On this page we will take an in-depth look at the primary stage of the Thortech Thunderbolt 850 W. For a better understanding, please read our “Anatomy of Switching Power Supplies” tutorial.
This power supply uses one T8KB80 rectifying bridge, which is not attached to a heatsink. We couldn’t find the datasheet for this component, but it is clear that it is an 8 A part, so in theory, you would be able to pull up to 920 W from a 115 V power grid. Assuming 80% efficiency, the bridge would allow this unit to deliver up to 736 W without burning itself out. Of course, we are only talking about this particular component. The real limit will depend on all the components combined in this power supply.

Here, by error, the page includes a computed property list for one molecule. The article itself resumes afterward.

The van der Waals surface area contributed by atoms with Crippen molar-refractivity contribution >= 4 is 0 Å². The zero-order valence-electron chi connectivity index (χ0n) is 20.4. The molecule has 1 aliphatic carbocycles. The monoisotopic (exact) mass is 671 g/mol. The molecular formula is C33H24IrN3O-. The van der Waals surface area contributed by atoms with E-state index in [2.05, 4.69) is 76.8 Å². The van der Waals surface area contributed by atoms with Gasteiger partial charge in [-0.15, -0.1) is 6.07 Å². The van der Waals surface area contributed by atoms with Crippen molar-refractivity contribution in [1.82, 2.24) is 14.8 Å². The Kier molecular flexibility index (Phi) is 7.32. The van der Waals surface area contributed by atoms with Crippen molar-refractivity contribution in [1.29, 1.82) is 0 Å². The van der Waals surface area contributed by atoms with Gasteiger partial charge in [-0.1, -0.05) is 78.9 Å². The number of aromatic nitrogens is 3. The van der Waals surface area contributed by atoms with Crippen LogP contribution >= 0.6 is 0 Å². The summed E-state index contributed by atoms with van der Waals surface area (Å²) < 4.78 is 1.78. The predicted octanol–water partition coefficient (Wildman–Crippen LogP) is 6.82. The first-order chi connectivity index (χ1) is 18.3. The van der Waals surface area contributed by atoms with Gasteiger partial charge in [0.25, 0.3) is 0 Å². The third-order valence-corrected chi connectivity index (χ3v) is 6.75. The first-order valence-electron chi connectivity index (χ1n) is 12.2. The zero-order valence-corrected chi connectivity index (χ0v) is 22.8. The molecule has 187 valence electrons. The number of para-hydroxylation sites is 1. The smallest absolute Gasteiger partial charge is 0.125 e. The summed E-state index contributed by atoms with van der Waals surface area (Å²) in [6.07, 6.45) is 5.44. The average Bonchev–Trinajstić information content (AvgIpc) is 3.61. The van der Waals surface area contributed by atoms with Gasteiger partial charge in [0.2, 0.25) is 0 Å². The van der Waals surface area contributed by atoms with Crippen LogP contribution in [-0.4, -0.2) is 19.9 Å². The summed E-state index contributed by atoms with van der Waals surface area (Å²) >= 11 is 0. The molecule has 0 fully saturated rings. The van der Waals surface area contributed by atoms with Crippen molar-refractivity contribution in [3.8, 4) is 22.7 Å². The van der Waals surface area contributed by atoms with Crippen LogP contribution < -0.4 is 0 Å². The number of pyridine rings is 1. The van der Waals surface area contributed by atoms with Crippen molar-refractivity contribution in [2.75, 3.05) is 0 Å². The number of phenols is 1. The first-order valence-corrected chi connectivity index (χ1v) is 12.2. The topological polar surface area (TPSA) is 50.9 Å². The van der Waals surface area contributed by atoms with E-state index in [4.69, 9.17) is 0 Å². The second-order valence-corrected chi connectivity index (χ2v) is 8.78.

As mentioned before, this power supply doesn’t have a PFC circuit.
The voltage doubler circuit uses two 470 µF x 220 V electrolytic capacitors from CapXon and labeled at 105° C.
Usually, power supplies without a PFC circuit are based on the obsolete half-bridge design; the Antec VP350 uses the single-transistor forward configuration, which is better. The Antec VP450, on the other hand, uses the two-transistor forward configu
ration, which is excellent.
In the switching section, one STW12NK90Z MOSFET is used in the single-transistor forward configuration, supporting up to 11 A at 25° C or 7 A at 100° C in continuous mode, or up to 44 A at 25° C in pulse mode, with an RDS(on) of 880 mΩ, which is very high (i.e., low efficiency).
The switching transistor is controlled by an NCP1252 PWM controller.
Let’s now take a look at the secondary of this power supply.